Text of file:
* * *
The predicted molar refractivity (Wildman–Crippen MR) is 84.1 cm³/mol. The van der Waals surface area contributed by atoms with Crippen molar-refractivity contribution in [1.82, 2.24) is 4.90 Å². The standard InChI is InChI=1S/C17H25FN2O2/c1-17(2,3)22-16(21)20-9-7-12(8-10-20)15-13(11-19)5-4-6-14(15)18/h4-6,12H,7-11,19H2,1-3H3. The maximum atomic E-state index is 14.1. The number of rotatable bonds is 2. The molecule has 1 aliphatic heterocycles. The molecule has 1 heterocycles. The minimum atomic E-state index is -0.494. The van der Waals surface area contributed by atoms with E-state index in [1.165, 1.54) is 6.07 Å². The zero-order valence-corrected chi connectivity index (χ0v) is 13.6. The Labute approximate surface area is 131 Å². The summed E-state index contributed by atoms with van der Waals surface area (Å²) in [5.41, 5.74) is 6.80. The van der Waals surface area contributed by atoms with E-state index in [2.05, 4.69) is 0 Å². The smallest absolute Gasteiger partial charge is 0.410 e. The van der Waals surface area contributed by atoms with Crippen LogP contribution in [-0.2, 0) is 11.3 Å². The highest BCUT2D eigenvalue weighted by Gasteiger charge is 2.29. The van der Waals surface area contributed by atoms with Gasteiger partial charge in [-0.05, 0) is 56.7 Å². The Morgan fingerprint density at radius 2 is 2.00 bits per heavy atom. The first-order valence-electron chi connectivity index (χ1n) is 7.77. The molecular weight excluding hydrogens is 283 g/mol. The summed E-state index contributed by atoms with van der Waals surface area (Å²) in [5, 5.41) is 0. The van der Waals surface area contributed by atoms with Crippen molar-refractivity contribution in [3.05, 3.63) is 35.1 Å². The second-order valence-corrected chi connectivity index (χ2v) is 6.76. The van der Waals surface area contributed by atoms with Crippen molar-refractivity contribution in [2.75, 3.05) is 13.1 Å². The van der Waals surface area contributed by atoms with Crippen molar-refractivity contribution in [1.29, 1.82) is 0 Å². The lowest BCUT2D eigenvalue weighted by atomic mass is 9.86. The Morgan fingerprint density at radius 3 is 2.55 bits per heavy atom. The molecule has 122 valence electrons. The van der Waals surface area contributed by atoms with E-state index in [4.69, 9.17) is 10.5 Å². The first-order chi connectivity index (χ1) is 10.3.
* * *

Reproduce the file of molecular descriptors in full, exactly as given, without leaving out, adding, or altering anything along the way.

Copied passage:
The predicted molar refractivity (Wildman–Crippen MR) is 84.1 cm³/mol. The van der Waals surface area contributed by atoms with Crippen molar-refractivity contribution in [1.82, 2.24) is 4.90 Å². The standard InChI is InChI=1S/C17H25FN2O2/c1-17(2,3)22-16(21)20-9-7-12(8-10-20)15-13(11-19)5-4-6-14(15)18/h4-6,12H,7-11,19H2,1-3H3. The maximum atomic E-state index is 14.1. The number of rotatable bonds is 2. The molecule has 1 aliphatic heterocycles. The molecule has 1 heterocycles. The minimum atomic E-state index is -0.494. The van der Waals surface area contributed by atoms with E-state index in [1.165, 1.54) is 6.07 Å². The zero-order valence-corrected chi connectivity index (χ0v) is 13.6. The Labute approximate surface area is 131 Å². The summed E-state index contributed by atoms with van der Waals surface area (Å²) in [5.41, 5.74) is 6.80. The van der Waals surface area contributed by atoms with E-state index in [2.05, 4.69) is 0 Å². The smallest absolute Gasteiger partial charge is 0.410 e. The van der Waals surface area contributed by atoms with Crippen LogP contribution in [-0.2, 0) is 11.3 Å². The highest BCUT2D eigenvalue weighted by Gasteiger charge is 2.29. The van der Waals surface area contributed by atoms with Gasteiger partial charge in [-0.05, 0) is 56.7 Å². The Morgan fingerprint density at radius 2 is 2.00 bits per heavy atom. The first-order valence-electron chi connectivity index (χ1n) is 7.77. The molecular weight excluding hydrogens is 283 g/mol. The summed E-state index contributed by atoms with van der Waals surface area (Å²) in [5, 5.41) is 0. The van der Waals surface area contributed by atoms with Crippen molar-refractivity contribution in [3.05, 3.63) is 35.1 Å². The second-order valence-corrected chi connectivity index (χ2v) is 6.76. The van der Waals surface area contributed by atoms with Crippen molar-refractivity contribution in [2.75, 3.05) is 13.1 Å². The van der Waals surface area contributed by atoms with Crippen molar-refractivity contribution in [1.29, 1.82) is 0 Å². The lowest BCUT2D eigenvalue weighted by atomic mass is 9.86. The Morgan fingerprint density at radius 3 is 2.55 bits per heavy atom. The molecule has 122 valence electrons. The van der Waals surface area contributed by atoms with E-state index in [4.69, 9.17) is 10.5 Å². The first-order chi connectivity index (χ1) is 10.3.